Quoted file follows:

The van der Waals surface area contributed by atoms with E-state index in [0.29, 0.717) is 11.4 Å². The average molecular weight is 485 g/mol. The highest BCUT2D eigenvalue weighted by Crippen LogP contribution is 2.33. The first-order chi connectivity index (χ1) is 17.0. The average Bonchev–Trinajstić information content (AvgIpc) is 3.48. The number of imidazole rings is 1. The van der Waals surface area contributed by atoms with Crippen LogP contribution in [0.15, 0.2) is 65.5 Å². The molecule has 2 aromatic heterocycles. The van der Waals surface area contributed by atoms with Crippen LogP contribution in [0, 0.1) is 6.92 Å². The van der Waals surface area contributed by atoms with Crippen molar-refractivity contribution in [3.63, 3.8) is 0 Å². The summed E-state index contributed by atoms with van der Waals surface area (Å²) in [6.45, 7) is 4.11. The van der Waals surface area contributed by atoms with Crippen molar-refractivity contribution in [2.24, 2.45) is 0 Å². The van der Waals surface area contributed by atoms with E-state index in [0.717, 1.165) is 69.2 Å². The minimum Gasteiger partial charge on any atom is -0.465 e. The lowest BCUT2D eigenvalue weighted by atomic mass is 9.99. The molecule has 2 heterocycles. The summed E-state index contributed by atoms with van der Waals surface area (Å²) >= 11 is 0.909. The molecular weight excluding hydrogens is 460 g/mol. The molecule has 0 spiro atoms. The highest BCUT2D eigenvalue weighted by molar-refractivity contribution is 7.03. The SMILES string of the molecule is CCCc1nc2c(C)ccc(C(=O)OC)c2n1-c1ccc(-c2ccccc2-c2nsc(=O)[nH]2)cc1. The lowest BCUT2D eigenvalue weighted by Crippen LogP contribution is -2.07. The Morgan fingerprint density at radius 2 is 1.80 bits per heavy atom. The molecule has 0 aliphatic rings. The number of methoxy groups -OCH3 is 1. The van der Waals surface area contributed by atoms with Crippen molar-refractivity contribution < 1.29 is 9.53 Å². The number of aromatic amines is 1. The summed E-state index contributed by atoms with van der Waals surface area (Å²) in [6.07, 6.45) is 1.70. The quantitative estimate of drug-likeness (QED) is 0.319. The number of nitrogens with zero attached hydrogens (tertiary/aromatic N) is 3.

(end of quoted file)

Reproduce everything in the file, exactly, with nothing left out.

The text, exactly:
The van der Waals surface area contributed by atoms with E-state index in [0.29, 0.717) is 11.4 Å². The average molecular weight is 485 g/mol. The highest BCUT2D eigenvalue weighted by Crippen LogP contribution is 2.33. The first-order chi connectivity index (χ1) is 17.0. The average Bonchev–Trinajstić information content (AvgIpc) is 3.48. The number of imidazole rings is 1. The van der Waals surface area contributed by atoms with Crippen LogP contribution in [0.15, 0.2) is 65.5 Å². The molecule has 2 aromatic heterocycles. The van der Waals surface area contributed by atoms with Crippen LogP contribution in [0, 0.1) is 6.92 Å². The van der Waals surface area contributed by atoms with Crippen molar-refractivity contribution in [3.63, 3.8) is 0 Å². The summed E-state index contributed by atoms with van der Waals surface area (Å²) in [6.45, 7) is 4.11. The van der Waals surface area contributed by atoms with Crippen molar-refractivity contribution in [2.24, 2.45) is 0 Å². The van der Waals surface area contributed by atoms with E-state index in [0.717, 1.165) is 69.2 Å². The minimum Gasteiger partial charge on any atom is -0.465 e. The lowest BCUT2D eigenvalue weighted by atomic mass is 9.99. The molecule has 2 heterocycles. The summed E-state index contributed by atoms with van der Waals surface area (Å²) >= 11 is 0.909. The molecular weight excluding hydrogens is 460 g/mol. The molecule has 0 spiro atoms. The highest BCUT2D eigenvalue weighted by molar-refractivity contribution is 7.03. The SMILES string of the molecule is CCCc1nc2c(C)ccc(C(=O)OC)c2n1-c1ccc(-c2ccccc2-c2nsc(=O)[nH]2)cc1. The lowest BCUT2D eigenvalue weighted by Crippen LogP contribution is -2.07. The Morgan fingerprint density at radius 2 is 1.80 bits per heavy atom. The molecule has 0 aliphatic rings. The number of methoxy groups -OCH3 is 1. The van der Waals surface area contributed by atoms with Crippen molar-refractivity contribution < 1.29 is 9.53 Å². The number of aromatic amines is 1. The summed E-state index contributed by atoms with van der Waals surface area (Å²) in [6.07, 6.45) is 1.70. The quantitative estimate of drug-likeness (QED) is 0.319. The number of nitrogens with zero attached hydrogens (tertiary/aromatic N) is 3.